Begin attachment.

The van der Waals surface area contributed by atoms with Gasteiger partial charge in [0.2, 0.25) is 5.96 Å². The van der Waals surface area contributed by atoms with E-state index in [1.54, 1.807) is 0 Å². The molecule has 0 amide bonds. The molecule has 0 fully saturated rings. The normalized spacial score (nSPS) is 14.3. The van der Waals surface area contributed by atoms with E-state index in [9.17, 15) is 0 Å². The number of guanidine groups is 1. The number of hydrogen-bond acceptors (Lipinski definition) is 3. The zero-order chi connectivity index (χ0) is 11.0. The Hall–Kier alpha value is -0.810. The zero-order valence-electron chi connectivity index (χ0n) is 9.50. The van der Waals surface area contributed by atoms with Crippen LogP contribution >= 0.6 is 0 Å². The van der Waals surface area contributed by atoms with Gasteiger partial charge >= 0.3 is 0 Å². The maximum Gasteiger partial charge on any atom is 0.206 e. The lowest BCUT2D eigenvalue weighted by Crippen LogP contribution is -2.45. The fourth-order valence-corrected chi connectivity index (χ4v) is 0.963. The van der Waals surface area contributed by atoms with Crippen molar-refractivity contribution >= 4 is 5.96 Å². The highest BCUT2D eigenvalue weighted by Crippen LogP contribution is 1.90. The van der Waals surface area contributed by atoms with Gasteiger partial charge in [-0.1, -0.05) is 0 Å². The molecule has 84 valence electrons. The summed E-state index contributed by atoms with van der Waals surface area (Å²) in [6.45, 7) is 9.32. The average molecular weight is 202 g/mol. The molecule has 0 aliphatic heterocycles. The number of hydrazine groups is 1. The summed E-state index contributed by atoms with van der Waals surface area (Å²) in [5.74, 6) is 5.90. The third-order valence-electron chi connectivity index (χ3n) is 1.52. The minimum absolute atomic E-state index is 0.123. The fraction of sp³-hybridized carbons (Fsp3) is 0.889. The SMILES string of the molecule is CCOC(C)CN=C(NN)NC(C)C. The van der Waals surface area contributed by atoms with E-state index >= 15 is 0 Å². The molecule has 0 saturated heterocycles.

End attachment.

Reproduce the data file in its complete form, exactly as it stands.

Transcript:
The van der Waals surface area contributed by atoms with Gasteiger partial charge in [0.2, 0.25) is 5.96 Å². The van der Waals surface area contributed by atoms with E-state index in [1.54, 1.807) is 0 Å². The molecule has 0 amide bonds. The molecule has 0 fully saturated rings. The normalized spacial score (nSPS) is 14.3. The van der Waals surface area contributed by atoms with E-state index in [9.17, 15) is 0 Å². The number of guanidine groups is 1. The number of hydrogen-bond acceptors (Lipinski definition) is 3. The zero-order chi connectivity index (χ0) is 11.0. The Hall–Kier alpha value is -0.810. The zero-order valence-electron chi connectivity index (χ0n) is 9.50. The van der Waals surface area contributed by atoms with Crippen LogP contribution >= 0.6 is 0 Å². The van der Waals surface area contributed by atoms with Gasteiger partial charge >= 0.3 is 0 Å². The maximum Gasteiger partial charge on any atom is 0.206 e. The lowest BCUT2D eigenvalue weighted by Crippen LogP contribution is -2.45. The fourth-order valence-corrected chi connectivity index (χ4v) is 0.963. The van der Waals surface area contributed by atoms with Crippen molar-refractivity contribution >= 4 is 5.96 Å². The highest BCUT2D eigenvalue weighted by Crippen LogP contribution is 1.90. The van der Waals surface area contributed by atoms with Gasteiger partial charge in [-0.1, -0.05) is 0 Å². The molecule has 84 valence electrons. The summed E-state index contributed by atoms with van der Waals surface area (Å²) in [6.45, 7) is 9.32. The average molecular weight is 202 g/mol. The molecule has 0 aliphatic heterocycles. The number of hydrazine groups is 1. The summed E-state index contributed by atoms with van der Waals surface area (Å²) in [5.74, 6) is 5.90. The third-order valence-electron chi connectivity index (χ3n) is 1.52. The minimum absolute atomic E-state index is 0.123. The fraction of sp³-hybridized carbons (Fsp3) is 0.889. The SMILES string of the molecule is CCOC(C)CN=C(NN)NC(C)C. The van der Waals surface area contributed by atoms with E-state index >= 15 is 0 Å². The molecule has 0 saturated heterocycles.